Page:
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Nonlinear Analysis

Exact solutions for the wrinkle patterns of confined elastic shells

Ian Tobasco, University of Illinois at Chicago

Location:  zoom
Date & time: Wednesday, 05 May 2021 at 9:30AM - 10:30AM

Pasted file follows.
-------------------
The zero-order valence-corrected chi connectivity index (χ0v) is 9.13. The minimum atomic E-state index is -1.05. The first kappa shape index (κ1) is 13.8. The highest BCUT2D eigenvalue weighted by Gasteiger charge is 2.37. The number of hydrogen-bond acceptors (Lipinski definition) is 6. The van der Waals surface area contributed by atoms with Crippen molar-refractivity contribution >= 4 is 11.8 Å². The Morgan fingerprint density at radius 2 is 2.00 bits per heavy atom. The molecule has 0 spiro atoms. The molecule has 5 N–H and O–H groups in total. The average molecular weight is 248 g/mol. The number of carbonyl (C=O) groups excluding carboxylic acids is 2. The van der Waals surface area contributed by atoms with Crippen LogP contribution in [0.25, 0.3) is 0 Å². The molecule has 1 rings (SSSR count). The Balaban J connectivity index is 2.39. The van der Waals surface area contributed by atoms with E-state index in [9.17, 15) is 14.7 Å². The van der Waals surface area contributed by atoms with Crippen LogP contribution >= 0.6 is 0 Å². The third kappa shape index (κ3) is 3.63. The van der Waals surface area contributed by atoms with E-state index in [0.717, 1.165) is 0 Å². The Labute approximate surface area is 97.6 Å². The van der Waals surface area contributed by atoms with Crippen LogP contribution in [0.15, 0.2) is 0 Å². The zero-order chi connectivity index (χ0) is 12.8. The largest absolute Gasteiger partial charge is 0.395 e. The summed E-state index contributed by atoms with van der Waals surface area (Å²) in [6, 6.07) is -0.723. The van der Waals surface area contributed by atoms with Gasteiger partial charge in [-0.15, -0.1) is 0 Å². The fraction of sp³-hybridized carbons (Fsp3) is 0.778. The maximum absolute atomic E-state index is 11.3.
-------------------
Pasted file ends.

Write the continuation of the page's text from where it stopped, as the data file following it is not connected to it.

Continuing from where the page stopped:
Abstract: A basic fact of geometry is that there are no length-preserving maps from a sphere to the plane. But what happens if you confine a thin elastic shell, which prefers to be a curved surface but can deform approximately isometrically, to reside nearby a plane? It wrinkles, and forms a remarkable pattern of peaks and troughs, the arrangement of which is sometimes random, sometimes not depending on the shell. After a brief introduction to the mathematical modeling of thin elastic shells, this talk will focus on a new set of simple, geometric rules we have derived for wrinkle patterns via Gamma-convergence and convex analysis of the limit problem. Our rules govern the asymptotic layout of the wrinkle peaks and troughs --- for instance, negatively curved wrinkles tend to arrange along segments solving the minimum exit time problem, in the infinitesimally wrinkled limit. Positively curved shells can be understood more or less completely as well, through a hidden duality with their negatively curved counterparts. Our predictions for the wrinkle patterns of confined shells match the results of numerous experiments and simulations done with Eleni Katifori (U. Penn) and Joey Paulsen (Syracuse). Underlying their analysis is a certain class of interpolation inequalities of Gagliardo-Nirenberg type, whose best prefactors encode the optimal patterns.